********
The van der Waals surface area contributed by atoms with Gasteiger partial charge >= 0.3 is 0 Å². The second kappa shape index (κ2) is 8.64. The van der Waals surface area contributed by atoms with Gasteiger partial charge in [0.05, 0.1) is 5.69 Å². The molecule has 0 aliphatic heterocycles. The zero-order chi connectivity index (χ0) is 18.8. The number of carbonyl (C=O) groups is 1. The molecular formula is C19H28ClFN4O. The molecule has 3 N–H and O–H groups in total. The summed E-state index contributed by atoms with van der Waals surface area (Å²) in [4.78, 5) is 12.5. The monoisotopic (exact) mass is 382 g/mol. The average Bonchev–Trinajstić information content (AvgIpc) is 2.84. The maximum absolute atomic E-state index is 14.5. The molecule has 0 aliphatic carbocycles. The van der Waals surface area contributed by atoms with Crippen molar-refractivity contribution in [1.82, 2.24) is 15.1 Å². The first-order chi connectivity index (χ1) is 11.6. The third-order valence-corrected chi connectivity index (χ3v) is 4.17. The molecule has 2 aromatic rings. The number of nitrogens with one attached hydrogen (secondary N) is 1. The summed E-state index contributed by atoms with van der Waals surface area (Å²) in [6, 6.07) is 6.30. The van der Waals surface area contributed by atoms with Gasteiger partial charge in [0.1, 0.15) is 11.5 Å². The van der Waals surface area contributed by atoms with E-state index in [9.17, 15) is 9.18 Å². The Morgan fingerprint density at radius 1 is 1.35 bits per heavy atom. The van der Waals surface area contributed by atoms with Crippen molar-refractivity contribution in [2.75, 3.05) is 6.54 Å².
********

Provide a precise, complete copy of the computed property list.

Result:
The van der Waals surface area contributed by atoms with Gasteiger partial charge >= 0.3 is 0 Å². The second kappa shape index (κ2) is 8.64. The van der Waals surface area contributed by atoms with Gasteiger partial charge in [0.05, 0.1) is 5.69 Å². The molecule has 0 aliphatic heterocycles. The zero-order chi connectivity index (χ0) is 18.8. The number of carbonyl (C=O) groups is 1. The molecular formula is C19H28ClFN4O. The molecule has 3 N–H and O–H groups in total. The summed E-state index contributed by atoms with van der Waals surface area (Å²) in [4.78, 5) is 12.5. The monoisotopic (exact) mass is 382 g/mol. The average Bonchev–Trinajstić information content (AvgIpc) is 2.84. The maximum absolute atomic E-state index is 14.5. The molecule has 0 aliphatic carbocycles. The van der Waals surface area contributed by atoms with Crippen molar-refractivity contribution in [1.82, 2.24) is 15.1 Å². The first-order chi connectivity index (χ1) is 11.6. The third-order valence-corrected chi connectivity index (χ3v) is 4.17. The molecule has 2 aromatic rings. The number of nitrogens with one attached hydrogen (secondary N) is 1. The summed E-state index contributed by atoms with van der Waals surface area (Å²) in [6, 6.07) is 6.30. The van der Waals surface area contributed by atoms with Gasteiger partial charge in [0.1, 0.15) is 11.5 Å². The van der Waals surface area contributed by atoms with E-state index in [9.17, 15) is 9.18 Å². The Morgan fingerprint density at radius 1 is 1.35 bits per heavy atom. The van der Waals surface area contributed by atoms with Crippen molar-refractivity contribution in [2.75, 3.05) is 6.54 Å².